Furthermore, she is blind to the irony of denouncing ‘our Eurocentric view of the world’ while repeatedly referring to Europe’s Early Medieval history as the ‘Dark Ages’, an expression that has long been rejected by historians as a Eurocentric cliché. She declares herself to be ‘surprised, not to say shocked’ that ‘the Spanish appear unwilling to celebrate their Muslim past’ when that past involved being invaded, subjugated, and enslaved. That the Umayyad rule in the Iberian peninsula was on the whole benevolent and civilised for its time is a matter entirely beyond the point, as was their religion. Look at how the Romans are represented in anything from the French Asterix comics to Germany’s Netflix series, Barbarians, and it becomes quite clear that no matter how ‘European’ the invader may be, people simply do not celebrate being conquered.
Aside from being dubiously articulated, the introductory argument (that Europeans have falsified a history of imperialistic plundering from Islamic civilisations) appears to be perplexingly contradicted by the book’s own content. Darke’s claim, in the conclusion, that her ‘purpose has been to show that no one “owns” architecture, just as no one “owns” science’ seems to explicitly undermine the title ‘Stealing from the Saracens’ – as does the convincing demonstration that Islam exerted its architectural influence primarily through trade, imitation, and Muslim conquest of European territory (mostly Spain), rather than via Crusader invasions of the Middle East (she calls these ‘the least important’ factor).
She often mentions that Europeans have methodically erased the influence of Islamic culture (the examples she provides of this are few and all date to the medieval era), but throughout the book, she quotes an almost overwhelming number of European architects, artists, and scholars from all periods of post-Renaissance history who studied and recognised just that: Christopher Wren, Edward Pococke, Jacques-François Blondel, Robert Wood, James Dawkins, Count Melchior de Vogüé, John Ruskin, William Morris, Georges Tchalenko, Wolfgang Born, Oleg Grabar, RH Hamilton, Felix Arnold, Robert Hillenbrand, Ignacio Peña, Michael Meinecke. For whatever reason, she very seldom quotes Islamic scholars themselves.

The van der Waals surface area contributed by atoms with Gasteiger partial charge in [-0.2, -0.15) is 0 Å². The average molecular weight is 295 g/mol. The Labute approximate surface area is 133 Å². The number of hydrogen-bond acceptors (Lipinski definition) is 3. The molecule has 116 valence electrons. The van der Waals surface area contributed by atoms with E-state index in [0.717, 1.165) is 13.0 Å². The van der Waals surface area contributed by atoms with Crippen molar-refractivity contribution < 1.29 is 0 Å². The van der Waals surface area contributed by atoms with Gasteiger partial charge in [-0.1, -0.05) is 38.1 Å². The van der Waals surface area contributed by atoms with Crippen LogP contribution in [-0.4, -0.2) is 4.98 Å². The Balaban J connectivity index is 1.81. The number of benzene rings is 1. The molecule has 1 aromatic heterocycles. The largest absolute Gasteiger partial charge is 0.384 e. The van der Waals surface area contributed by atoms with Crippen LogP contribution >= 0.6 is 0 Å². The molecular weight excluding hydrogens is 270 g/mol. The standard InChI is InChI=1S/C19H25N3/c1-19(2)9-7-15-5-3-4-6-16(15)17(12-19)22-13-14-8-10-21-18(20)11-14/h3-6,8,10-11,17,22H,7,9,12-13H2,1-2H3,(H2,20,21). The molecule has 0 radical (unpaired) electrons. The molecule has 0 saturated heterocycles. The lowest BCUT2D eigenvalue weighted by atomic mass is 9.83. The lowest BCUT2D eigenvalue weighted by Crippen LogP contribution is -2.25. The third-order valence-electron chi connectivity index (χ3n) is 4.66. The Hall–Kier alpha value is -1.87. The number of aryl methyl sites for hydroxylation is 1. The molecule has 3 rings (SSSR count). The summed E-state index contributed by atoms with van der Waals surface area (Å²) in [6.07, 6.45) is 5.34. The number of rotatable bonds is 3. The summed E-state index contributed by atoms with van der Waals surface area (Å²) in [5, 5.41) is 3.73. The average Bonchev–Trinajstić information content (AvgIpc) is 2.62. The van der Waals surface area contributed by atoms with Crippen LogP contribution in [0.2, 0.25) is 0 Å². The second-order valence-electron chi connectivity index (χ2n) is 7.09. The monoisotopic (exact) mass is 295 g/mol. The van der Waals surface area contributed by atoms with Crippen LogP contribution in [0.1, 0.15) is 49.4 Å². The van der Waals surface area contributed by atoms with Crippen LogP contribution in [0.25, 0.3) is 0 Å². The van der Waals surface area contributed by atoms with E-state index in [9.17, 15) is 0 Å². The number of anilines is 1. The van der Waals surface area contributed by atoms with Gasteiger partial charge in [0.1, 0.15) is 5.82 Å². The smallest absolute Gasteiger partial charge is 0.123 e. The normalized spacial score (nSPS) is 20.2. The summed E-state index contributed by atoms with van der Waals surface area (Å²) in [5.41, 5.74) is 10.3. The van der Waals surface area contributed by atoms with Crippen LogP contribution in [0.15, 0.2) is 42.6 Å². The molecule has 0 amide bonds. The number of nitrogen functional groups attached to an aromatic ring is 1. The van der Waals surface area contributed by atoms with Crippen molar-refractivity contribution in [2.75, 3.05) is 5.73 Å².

Darke is, of course, completely right in denouncing Islamophobia as a critical problem in Europe. But dismantling it requires a sensitive, nuanced take that acknowledges and respects the complexity of the questions it is entangled in – immigration, populism, terrorism, medieval history, international diplomacy. Perhaps most importantly, a language to tackle specifically European racism must engage with the continent’s enormous internal cultural difference, and the way questions of race and identity get scrambled as you cross borders.
I feel this is the central problem of Darke’s approach. She is taking the language that postcolonial theory employed to describe the British Empire plundering, colonising, and exploiting smaller kingdoms, and using it to describe the relationship of European to Islamic civilisations. This doesn’t really work, and it seems rather belittling to polities that were not passive recipients of European imperialism but powerful empires in their own right, which competed with and very often surpassed Western competition.
As importantly, English-born Darke frequently seems to struggle with her culture’s tortured relationship with Europe. Brexit, that divisive, destructive triumph of far-right populist propaganda in Britain, had much to do with the left’s inability to mount a robust defence, which in turn had much to do with the left’s lack of a positive language to speak of Europe. Rather than connoting it to a project of peace, open-borders, and unity, the British left continues to see ‘Europe’ as exclusively a signifier of imperialism, neoliberalism, and racism, a view that Darke clearly espouses: ‘The concept of Europe was largely the invention of the Renaissance imperialist mentality.’
Europe has very serious problems with racism and Islamophobia, problems that are too local to be solved by simply generalising the tenets of British anti-imperialism or importing those of American activism. We need our own anti-racist language, and what Stealing from the Saracens truly reveals is how far we must still go to find it.